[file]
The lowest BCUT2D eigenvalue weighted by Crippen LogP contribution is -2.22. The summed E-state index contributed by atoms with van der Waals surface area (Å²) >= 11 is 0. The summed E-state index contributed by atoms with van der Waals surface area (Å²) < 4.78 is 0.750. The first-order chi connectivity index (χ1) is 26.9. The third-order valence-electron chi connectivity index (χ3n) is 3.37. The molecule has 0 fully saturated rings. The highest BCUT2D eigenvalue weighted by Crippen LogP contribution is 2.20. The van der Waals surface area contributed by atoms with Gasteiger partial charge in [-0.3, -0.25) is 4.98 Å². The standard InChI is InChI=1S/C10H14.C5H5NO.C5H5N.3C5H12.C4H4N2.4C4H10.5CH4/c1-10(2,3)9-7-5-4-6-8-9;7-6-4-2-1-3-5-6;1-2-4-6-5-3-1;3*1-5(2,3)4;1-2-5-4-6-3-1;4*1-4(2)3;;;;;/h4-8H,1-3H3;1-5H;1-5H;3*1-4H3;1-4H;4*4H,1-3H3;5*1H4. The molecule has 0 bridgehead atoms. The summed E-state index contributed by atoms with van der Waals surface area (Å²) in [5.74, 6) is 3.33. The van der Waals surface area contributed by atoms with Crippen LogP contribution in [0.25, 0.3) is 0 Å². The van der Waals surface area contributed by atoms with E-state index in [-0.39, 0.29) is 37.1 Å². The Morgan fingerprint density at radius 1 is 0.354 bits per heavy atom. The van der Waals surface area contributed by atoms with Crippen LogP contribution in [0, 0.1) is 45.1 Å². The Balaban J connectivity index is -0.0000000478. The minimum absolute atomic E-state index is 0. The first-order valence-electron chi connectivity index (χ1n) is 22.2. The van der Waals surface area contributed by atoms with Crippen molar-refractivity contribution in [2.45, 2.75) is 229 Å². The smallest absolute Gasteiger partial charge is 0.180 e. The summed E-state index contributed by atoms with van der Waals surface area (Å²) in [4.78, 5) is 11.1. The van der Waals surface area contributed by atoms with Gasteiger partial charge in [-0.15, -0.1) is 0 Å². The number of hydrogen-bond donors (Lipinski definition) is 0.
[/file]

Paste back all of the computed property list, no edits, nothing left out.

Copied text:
The lowest BCUT2D eigenvalue weighted by Crippen LogP contribution is -2.22. The summed E-state index contributed by atoms with van der Waals surface area (Å²) >= 11 is 0. The summed E-state index contributed by atoms with van der Waals surface area (Å²) < 4.78 is 0.750. The first-order chi connectivity index (χ1) is 26.9. The third-order valence-electron chi connectivity index (χ3n) is 3.37. The molecule has 0 fully saturated rings. The highest BCUT2D eigenvalue weighted by Crippen LogP contribution is 2.20. The van der Waals surface area contributed by atoms with Gasteiger partial charge in [-0.3, -0.25) is 4.98 Å². The standard InChI is InChI=1S/C10H14.C5H5NO.C5H5N.3C5H12.C4H4N2.4C4H10.5CH4/c1-10(2,3)9-7-5-4-6-8-9;7-6-4-2-1-3-5-6;1-2-4-6-5-3-1;3*1-5(2,3)4;1-2-5-4-6-3-1;4*1-4(2)3;;;;;/h4-8H,1-3H3;1-5H;1-5H;3*1-4H3;1-4H;4*4H,1-3H3;5*1H4. The molecule has 0 bridgehead atoms. The summed E-state index contributed by atoms with van der Waals surface area (Å²) in [5.74, 6) is 3.33. The van der Waals surface area contributed by atoms with Crippen LogP contribution in [0.25, 0.3) is 0 Å². The van der Waals surface area contributed by atoms with E-state index in [-0.39, 0.29) is 37.1 Å². The Morgan fingerprint density at radius 1 is 0.354 bits per heavy atom. The van der Waals surface area contributed by atoms with Crippen LogP contribution in [0, 0.1) is 45.1 Å². The Balaban J connectivity index is -0.0000000478. The minimum absolute atomic E-state index is 0. The first-order valence-electron chi connectivity index (χ1n) is 22.2. The van der Waals surface area contributed by atoms with Crippen molar-refractivity contribution in [2.45, 2.75) is 229 Å². The smallest absolute Gasteiger partial charge is 0.180 e. The summed E-state index contributed by atoms with van der Waals surface area (Å²) in [4.78, 5) is 11.1. The van der Waals surface area contributed by atoms with Gasteiger partial charge in [-0.15, -0.1) is 0 Å². The number of hydrogen-bond donors (Lipinski definition) is 0.